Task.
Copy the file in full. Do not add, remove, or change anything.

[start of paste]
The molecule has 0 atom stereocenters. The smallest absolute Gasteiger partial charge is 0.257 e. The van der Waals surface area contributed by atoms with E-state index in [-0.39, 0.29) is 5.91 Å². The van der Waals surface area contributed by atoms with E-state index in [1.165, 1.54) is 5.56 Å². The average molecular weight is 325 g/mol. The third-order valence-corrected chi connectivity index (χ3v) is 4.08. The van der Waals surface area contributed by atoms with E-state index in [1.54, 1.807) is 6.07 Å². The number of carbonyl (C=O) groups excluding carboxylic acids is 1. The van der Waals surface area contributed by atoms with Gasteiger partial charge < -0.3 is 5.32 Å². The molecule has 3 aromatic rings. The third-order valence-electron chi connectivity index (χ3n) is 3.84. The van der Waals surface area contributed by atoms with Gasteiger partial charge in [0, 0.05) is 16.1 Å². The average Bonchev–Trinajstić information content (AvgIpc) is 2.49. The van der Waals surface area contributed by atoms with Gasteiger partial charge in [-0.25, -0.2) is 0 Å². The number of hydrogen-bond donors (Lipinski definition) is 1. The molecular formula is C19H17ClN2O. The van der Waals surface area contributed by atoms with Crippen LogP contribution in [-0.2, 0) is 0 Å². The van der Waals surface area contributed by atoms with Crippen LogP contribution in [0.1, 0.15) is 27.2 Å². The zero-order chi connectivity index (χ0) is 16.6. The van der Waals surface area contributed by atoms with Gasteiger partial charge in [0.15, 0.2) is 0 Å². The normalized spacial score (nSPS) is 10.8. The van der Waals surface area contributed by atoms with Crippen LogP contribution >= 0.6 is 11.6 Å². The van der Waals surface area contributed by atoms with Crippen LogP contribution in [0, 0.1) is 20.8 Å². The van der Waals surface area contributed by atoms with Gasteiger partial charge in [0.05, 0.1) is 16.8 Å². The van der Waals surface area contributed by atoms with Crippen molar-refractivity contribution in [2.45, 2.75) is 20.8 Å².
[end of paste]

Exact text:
The molecule has 0 atom stereocenters. The smallest absolute Gasteiger partial charge is 0.257 e. The van der Waals surface area contributed by atoms with E-state index in [-0.39, 0.29) is 5.91 Å². The van der Waals surface area contributed by atoms with E-state index in [1.165, 1.54) is 5.56 Å². The average molecular weight is 325 g/mol. The third-order valence-corrected chi connectivity index (χ3v) is 4.08. The van der Waals surface area contributed by atoms with E-state index in [1.54, 1.807) is 6.07 Å². The number of carbonyl (C=O) groups excluding carboxylic acids is 1. The van der Waals surface area contributed by atoms with Gasteiger partial charge < -0.3 is 5.32 Å². The molecule has 3 aromatic rings. The third-order valence-electron chi connectivity index (χ3n) is 3.84. The van der Waals surface area contributed by atoms with Gasteiger partial charge in [0, 0.05) is 16.1 Å². The average Bonchev–Trinajstić information content (AvgIpc) is 2.49. The van der Waals surface area contributed by atoms with Gasteiger partial charge in [-0.25, -0.2) is 0 Å². The number of hydrogen-bond donors (Lipinski definition) is 1. The molecular formula is C19H17ClN2O. The van der Waals surface area contributed by atoms with Crippen LogP contribution in [-0.2, 0) is 0 Å². The van der Waals surface area contributed by atoms with Crippen LogP contribution in [0.1, 0.15) is 27.2 Å². The zero-order chi connectivity index (χ0) is 16.6. The van der Waals surface area contributed by atoms with Gasteiger partial charge in [0.15, 0.2) is 0 Å². The normalized spacial score (nSPS) is 10.8. The van der Waals surface area contributed by atoms with Crippen LogP contribution >= 0.6 is 11.6 Å². The van der Waals surface area contributed by atoms with Crippen LogP contribution in [0, 0.1) is 20.8 Å². The van der Waals surface area contributed by atoms with Gasteiger partial charge in [0.05, 0.1) is 16.8 Å². The van der Waals surface area contributed by atoms with Crippen molar-refractivity contribution in [2.45, 2.75) is 20.8 Å².